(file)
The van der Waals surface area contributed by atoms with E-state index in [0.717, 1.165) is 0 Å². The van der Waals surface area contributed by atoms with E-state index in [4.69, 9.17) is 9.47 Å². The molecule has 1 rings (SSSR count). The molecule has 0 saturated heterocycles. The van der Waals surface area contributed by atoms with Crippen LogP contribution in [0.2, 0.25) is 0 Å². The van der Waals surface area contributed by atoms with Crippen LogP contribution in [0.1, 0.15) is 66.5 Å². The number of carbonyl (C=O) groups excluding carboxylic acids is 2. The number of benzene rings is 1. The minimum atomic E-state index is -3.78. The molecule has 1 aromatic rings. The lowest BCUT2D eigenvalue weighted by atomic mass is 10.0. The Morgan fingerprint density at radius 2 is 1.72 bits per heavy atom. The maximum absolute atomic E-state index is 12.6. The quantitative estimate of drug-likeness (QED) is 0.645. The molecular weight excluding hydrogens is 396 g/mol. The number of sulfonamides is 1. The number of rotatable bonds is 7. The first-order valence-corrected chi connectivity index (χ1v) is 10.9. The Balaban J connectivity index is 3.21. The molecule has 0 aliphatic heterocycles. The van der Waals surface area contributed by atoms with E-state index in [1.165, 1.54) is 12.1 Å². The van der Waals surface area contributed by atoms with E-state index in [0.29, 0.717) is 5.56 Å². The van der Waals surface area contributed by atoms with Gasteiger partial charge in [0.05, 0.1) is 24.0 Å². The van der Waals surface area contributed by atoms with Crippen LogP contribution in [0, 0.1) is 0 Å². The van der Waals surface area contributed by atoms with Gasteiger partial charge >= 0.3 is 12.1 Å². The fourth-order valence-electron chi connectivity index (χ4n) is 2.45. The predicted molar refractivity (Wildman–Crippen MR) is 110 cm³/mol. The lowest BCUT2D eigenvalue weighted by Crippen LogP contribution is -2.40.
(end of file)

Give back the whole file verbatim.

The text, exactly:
The van der Waals surface area contributed by atoms with E-state index in [0.717, 1.165) is 0 Å². The van der Waals surface area contributed by atoms with E-state index in [4.69, 9.17) is 9.47 Å². The molecule has 1 rings (SSSR count). The molecule has 0 saturated heterocycles. The van der Waals surface area contributed by atoms with Crippen LogP contribution in [0.2, 0.25) is 0 Å². The van der Waals surface area contributed by atoms with Crippen LogP contribution in [0.1, 0.15) is 66.5 Å². The number of carbonyl (C=O) groups excluding carboxylic acids is 2. The number of benzene rings is 1. The minimum atomic E-state index is -3.78. The molecule has 1 aromatic rings. The lowest BCUT2D eigenvalue weighted by atomic mass is 10.0. The Morgan fingerprint density at radius 2 is 1.72 bits per heavy atom. The maximum absolute atomic E-state index is 12.6. The quantitative estimate of drug-likeness (QED) is 0.645. The molecular weight excluding hydrogens is 396 g/mol. The number of sulfonamides is 1. The number of rotatable bonds is 7. The first-order valence-corrected chi connectivity index (χ1v) is 10.9. The Balaban J connectivity index is 3.21. The molecule has 0 aliphatic heterocycles. The van der Waals surface area contributed by atoms with E-state index in [1.165, 1.54) is 12.1 Å². The van der Waals surface area contributed by atoms with E-state index in [0.29, 0.717) is 5.56 Å². The van der Waals surface area contributed by atoms with Gasteiger partial charge in [0.05, 0.1) is 24.0 Å². The van der Waals surface area contributed by atoms with Crippen LogP contribution in [0, 0.1) is 0 Å². The van der Waals surface area contributed by atoms with Gasteiger partial charge >= 0.3 is 12.1 Å². The fourth-order valence-electron chi connectivity index (χ4n) is 2.45. The predicted molar refractivity (Wildman–Crippen MR) is 110 cm³/mol. The lowest BCUT2D eigenvalue weighted by Crippen LogP contribution is -2.40.